The Browns' aggressive everyday shortstop from 1919 through 1927, Gerber led AL shortstops
in errors in 1919 and 1920, but settled down to lead in double plays four times.
He had quick hands for everything, except (his teammates said) picking up the check,
but when the Depression rolled around, Gerber, who had invested well, became a source
of financial help for former teammates.
FROM THE BASEBALL CHRONOLOGY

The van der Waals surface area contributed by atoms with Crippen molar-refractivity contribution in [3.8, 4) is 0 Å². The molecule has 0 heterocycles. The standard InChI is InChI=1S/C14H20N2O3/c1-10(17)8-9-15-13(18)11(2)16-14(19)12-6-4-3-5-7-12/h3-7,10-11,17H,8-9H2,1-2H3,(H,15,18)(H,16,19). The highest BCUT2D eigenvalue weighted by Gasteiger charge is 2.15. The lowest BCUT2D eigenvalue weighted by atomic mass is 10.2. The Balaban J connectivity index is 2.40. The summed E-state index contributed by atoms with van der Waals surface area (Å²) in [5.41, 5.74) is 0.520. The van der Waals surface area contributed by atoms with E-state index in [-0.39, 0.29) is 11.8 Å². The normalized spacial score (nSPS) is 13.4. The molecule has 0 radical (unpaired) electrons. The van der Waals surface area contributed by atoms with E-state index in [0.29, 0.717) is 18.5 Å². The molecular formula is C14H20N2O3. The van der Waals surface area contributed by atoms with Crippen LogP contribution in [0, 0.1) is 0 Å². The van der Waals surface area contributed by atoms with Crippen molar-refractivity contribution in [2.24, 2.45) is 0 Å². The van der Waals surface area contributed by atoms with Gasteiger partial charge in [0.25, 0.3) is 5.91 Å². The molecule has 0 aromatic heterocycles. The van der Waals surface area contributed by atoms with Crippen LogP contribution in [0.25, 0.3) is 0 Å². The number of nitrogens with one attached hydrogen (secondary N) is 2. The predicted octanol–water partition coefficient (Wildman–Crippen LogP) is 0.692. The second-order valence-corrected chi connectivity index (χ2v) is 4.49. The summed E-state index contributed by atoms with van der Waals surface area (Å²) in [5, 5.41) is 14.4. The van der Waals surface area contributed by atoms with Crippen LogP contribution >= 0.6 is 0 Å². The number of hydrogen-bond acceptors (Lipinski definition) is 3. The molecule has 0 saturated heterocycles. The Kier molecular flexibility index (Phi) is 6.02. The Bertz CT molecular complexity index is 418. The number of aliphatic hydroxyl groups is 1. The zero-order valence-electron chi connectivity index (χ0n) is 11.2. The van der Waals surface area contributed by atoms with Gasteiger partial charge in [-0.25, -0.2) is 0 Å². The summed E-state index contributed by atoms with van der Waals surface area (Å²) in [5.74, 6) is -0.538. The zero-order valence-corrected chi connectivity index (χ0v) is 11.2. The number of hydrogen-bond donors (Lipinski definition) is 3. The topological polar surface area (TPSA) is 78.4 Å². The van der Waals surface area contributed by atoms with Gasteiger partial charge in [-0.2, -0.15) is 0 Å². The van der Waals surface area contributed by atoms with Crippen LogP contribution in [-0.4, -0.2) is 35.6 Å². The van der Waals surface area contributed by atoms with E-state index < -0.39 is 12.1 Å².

»May 20, 1922: Babe Ruth and Bob Meusel (and since-traded pitcher Bill Piercy), suspended on October 16, 1921, by Judge Landis, are reinstated and return to the New York lineup going hitless in New York's 8–2 loss to the rallying Browns at the Polo Grounds. The Browns, down 2–0 after 7, score one in the 8th and seven in the 9th, six of them coming after the game-ending out is called by ump Ollie Chill at first base. Pitcher Sam Jones, taking the throw at 1B from Wally Pipp, apparently makes the 3rd out and fans swarm the field. But Jones does not hold onto the ball cleanly and plate ump Brick Owens instructs Chill to make a safe call. The tying run scores on the play and, when the action resumes 15 minutes later, Wally Gerber singles to make the score 3–2. Walks to Sisler and Williams force home another run, and Baby Doll Jacobson clears the bases with a grand slam into the RF stands to complete the scoring. Winner Urban Shocker allows just three hits, including a two-run homer by second baseman Aaron Ward. The loss to Jones starts him on a 10-game losing streak, while a cold Ban Johnson will let umpire Ollie Chill go after the season.